Tan says: "I don't remember thinking very much about it. In fact, I don't even remember struggling to remember lines or anything. How strange, right?"

The accidental actress was then spotted by actor-director Ivan Heng, founder of Wild Rice, who asked her to audition for playwright Michael Chiang's romance, Mixed Signals (1989). She got the part, playing multiple roles.

But when she graduated from NUS in 1990, becoming a full-time actress was out of the question because it would not pay enough. So she took up a post in corporate communications at the Economic Development Board and then moved to Tangs, where she handled public relations. Then, it was not unusual for rehearsals to end at two in the morning and for actors to haul themselves out of bed to go to their day jobs just a few hours later.

"But it was a great thing," she says, "because after work, you knew that you were going to do something completely different and it was fun."

Her 21/2-year foray into the marketing world ended when she married her husband and they moved to London in the same week. Dr Quek had to relocate there for his specialist's degree in obstetrics and gynaecology. They lived there for several years, visiting Singapore in between, before returning home in 2000.

The couple met in 1990, when he acted in a musical organised by a Christian group. He laughs as he recalls: "In the middle of the rehearsal, this girl emerged and she started bossing people around.

She started to give us pointers, what people should do and she started sort of directing us. I thought, should I be listening to this girl, or what?"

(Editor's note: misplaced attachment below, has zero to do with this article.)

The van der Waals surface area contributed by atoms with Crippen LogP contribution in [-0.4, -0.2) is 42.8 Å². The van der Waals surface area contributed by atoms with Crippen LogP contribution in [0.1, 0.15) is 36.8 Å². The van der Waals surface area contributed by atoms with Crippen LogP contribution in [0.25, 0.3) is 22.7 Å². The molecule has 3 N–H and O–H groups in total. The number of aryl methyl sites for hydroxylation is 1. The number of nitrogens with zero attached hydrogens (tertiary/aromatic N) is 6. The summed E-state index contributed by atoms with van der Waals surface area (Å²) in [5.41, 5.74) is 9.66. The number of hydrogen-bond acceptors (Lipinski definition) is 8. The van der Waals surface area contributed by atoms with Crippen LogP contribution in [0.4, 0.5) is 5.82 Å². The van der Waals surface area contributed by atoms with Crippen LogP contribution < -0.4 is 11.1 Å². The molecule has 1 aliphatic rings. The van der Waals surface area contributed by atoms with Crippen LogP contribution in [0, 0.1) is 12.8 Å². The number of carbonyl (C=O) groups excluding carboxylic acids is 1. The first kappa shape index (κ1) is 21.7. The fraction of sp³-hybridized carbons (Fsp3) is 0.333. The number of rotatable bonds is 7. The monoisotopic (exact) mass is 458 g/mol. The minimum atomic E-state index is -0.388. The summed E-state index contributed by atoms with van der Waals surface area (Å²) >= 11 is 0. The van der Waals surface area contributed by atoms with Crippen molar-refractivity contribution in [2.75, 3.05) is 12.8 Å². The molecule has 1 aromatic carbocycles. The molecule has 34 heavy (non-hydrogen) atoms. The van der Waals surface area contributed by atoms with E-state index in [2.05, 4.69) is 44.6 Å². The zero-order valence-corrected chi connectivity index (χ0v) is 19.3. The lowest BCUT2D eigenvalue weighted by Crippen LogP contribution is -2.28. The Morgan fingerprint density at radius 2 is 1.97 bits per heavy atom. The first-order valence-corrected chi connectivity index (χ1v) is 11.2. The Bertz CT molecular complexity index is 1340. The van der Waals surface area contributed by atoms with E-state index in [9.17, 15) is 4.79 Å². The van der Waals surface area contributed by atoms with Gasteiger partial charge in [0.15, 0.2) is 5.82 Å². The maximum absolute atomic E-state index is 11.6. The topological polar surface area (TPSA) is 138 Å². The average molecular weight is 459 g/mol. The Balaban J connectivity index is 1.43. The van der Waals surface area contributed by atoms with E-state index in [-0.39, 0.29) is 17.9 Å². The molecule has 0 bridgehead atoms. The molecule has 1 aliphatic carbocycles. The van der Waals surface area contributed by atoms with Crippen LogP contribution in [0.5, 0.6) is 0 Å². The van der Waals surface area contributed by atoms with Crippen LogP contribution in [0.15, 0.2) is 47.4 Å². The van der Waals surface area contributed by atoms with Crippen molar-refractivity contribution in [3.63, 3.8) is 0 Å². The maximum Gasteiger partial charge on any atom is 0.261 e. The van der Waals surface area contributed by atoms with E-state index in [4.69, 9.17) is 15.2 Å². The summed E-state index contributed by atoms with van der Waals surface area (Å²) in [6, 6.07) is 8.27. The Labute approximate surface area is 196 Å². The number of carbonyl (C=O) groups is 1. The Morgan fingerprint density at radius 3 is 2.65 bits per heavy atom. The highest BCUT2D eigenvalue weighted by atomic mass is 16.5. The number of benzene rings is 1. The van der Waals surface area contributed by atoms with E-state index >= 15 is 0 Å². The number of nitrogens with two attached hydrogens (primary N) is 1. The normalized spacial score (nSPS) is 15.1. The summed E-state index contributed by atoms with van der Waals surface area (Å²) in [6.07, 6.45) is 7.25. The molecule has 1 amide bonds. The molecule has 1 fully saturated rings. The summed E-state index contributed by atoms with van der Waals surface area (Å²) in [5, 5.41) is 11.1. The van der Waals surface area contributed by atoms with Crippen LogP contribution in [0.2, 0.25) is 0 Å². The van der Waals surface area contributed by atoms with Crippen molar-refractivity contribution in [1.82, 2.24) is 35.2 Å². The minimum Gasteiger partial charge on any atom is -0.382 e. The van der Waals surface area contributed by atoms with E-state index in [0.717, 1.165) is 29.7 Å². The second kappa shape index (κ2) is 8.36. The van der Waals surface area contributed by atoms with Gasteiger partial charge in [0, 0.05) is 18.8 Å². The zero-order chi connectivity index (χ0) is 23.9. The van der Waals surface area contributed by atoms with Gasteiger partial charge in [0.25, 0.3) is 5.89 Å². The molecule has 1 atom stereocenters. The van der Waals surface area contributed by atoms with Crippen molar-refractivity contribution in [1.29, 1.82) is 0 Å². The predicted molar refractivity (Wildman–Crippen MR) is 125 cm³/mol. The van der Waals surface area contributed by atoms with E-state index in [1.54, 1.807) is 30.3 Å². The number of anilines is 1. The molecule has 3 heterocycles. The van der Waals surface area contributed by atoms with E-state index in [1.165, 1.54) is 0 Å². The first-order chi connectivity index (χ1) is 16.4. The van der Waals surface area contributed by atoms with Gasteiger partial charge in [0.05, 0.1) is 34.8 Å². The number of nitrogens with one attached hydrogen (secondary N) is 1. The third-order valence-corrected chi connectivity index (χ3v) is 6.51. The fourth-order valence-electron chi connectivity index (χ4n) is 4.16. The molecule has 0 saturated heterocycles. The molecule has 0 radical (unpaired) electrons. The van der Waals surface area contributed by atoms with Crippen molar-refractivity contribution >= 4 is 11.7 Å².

The two began to talk and eventually started dating. He says he deeply appreciates her honesty and that he found it endearing that she had stepped in, taken charge and spoken her mind that day.

Tan's piercing candour can be discomfiting - she once told off a stranger who was scolding her son in public. But this blunt honesty is also a trait that her fellow theatre practitioners embrace.

Playwright-director Chong Tze Chien, 37, is one of them. He has directed her in several works and she has also starred in many of his plays. The two first met while Chong was with The Necessary Stage for his play, Spoilt (2001), but he had watched many of her performances from the stalls before that encounter.

He says: "One of my favourite pieces was The Necessary Stage's Still Building in which she acted. So I had a little fanboy moment when she agreed to come on board for Spoilt."

In Still Building (1992), which was inspired by the Hotel New World tragedy, Tan gave a powerful performance as a woman clutching to stability, trying to cope with her sister's decision to move away - and also as a person trapped in a collapsed building in the play's subplot.

Chong says: "I'm appreciative when an actor is communicative, so I'll know how to work from there, as opposed to some people who may keep their thoughts to themselves - and then 10 years down the road, you hear that they had an unpleasant experience.

"She's so willing to throw herself into the deep end of the pool. She'll put aside her ego and say, this isn't working for me but I'm willing to put it aside and try to communicate what the writer wants."